In a time of rapid urbanization, cities and nature are often seen as incompatible: either biodiversity suffers as cities grow or cities are contained to protect nature.

There is no question that human activities impact biodiversity in multiple ways – deforestation, habitat loss, changes in soil, water and chemical compositions, etc.

But with more than 70 per cent of the world’s population expected to be living in cities by 2050 and about half of the world’s GDP highly or moderately reliant on nature, according to the World Economic Forum, we must stop thinking that cities and nature cannot co-exist.

We need to start reframing, reimagining and creating our cities as contributors toward safeguarding biodiversity and understanding its numerous benefits to our well-being and sustainable development.

There are two main ways to do this.

First, utilize Indigenous traditional ecological knowledge (TEK). Indigenous communities around the world have long had the most proactive planning for climate-change adaptation and mitigation. There is great power in their knowledge, so including their voices in planning and understanding climate risks in our cities is vital, although often disregarded.

Second, emphasize nature-based solutions that range from green roofs that regulate water and air flows to reinstating mangrove forests to decreasing coastal erosion and protecting local communities and infrastructure from rising sea levels.

Nature, culture and TEK

One example of the importance of the TEK approach is the development of floodplain maps for the Deshkan Ziibi (Thames River) watershed in Lake St. Clair – an initiative primarily led by Indigenous communities, conservation specialists and community organizations.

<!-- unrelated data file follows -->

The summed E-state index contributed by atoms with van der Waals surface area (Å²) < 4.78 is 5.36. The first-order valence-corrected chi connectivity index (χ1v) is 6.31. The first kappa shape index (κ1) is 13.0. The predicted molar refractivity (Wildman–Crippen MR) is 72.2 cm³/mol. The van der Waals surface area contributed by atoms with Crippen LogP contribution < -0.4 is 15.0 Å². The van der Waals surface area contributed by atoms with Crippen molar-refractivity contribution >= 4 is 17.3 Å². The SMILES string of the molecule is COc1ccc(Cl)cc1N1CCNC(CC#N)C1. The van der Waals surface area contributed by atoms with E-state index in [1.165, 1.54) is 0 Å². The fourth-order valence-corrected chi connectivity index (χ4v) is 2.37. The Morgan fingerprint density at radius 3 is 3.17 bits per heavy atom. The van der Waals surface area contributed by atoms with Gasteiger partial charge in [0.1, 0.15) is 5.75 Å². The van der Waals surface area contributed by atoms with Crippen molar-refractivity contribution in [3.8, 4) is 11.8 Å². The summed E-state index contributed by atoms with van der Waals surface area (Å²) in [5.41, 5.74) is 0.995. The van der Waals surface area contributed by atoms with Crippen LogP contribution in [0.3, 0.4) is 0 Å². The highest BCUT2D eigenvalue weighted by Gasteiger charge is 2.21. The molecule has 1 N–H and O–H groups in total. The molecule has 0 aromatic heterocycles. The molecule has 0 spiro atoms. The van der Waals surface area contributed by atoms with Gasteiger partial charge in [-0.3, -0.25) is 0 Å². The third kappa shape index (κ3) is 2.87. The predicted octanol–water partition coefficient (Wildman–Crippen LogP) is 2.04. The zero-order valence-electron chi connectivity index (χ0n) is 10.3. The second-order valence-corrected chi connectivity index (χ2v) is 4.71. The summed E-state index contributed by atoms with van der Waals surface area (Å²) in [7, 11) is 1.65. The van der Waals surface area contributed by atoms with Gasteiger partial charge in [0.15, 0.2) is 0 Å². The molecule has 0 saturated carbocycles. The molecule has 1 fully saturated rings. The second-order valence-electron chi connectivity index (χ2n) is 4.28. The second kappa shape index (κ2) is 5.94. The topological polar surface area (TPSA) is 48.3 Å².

Flood maps were devised using both Indigenous and Western scientific practices through the “two-eyed method,” which focuses on engaging with and incorporating Indigenous Peoples in the initial phases to co-construct project objectives and methods.

Through this and a shared-waters approach, a watershed management plan was created through the Thames River Clear Water Revival Initiative.

That plan can be adapted for building cities that are environmentally, economically and socially sustainable. Precise floodplain maps can help mitigate damage in cities by identifying high-risk flood areas where construction should be avoided or limited, and by devising emergency strategies for these areas when floods occur.

The farmhouse has a property bordered by highways on two sides. Water fills 80 per cent of the property shown in the frame. In the distance, buildings and businesses are clustered.
Water floods a low area of a farm near a house in Abbotsford, B.C., Jan. 31, 2024. A weather system with unseasonable warmth melted snow and brought drenching rain to the province. THE CANADIAN PRESS/Darryl Dyck

The importance of nature-based solutions

Most proposed solutions to address the consequences of the climate crisis – such as increased greenhouse gas emissions, disaster management, food insecurity, etc. – rely on technology and engineering.

But there’s a better way. Nature-based solutions address societal problems by sustainably managing and re-establishing natural ecosystems. They also aim to reduce disaster risks, simultaneously boosting public health and urban resilience.

Their benefits go beyond economic, social and environmental domains by reducing storm surges, urban heat and other extreme weather impacts.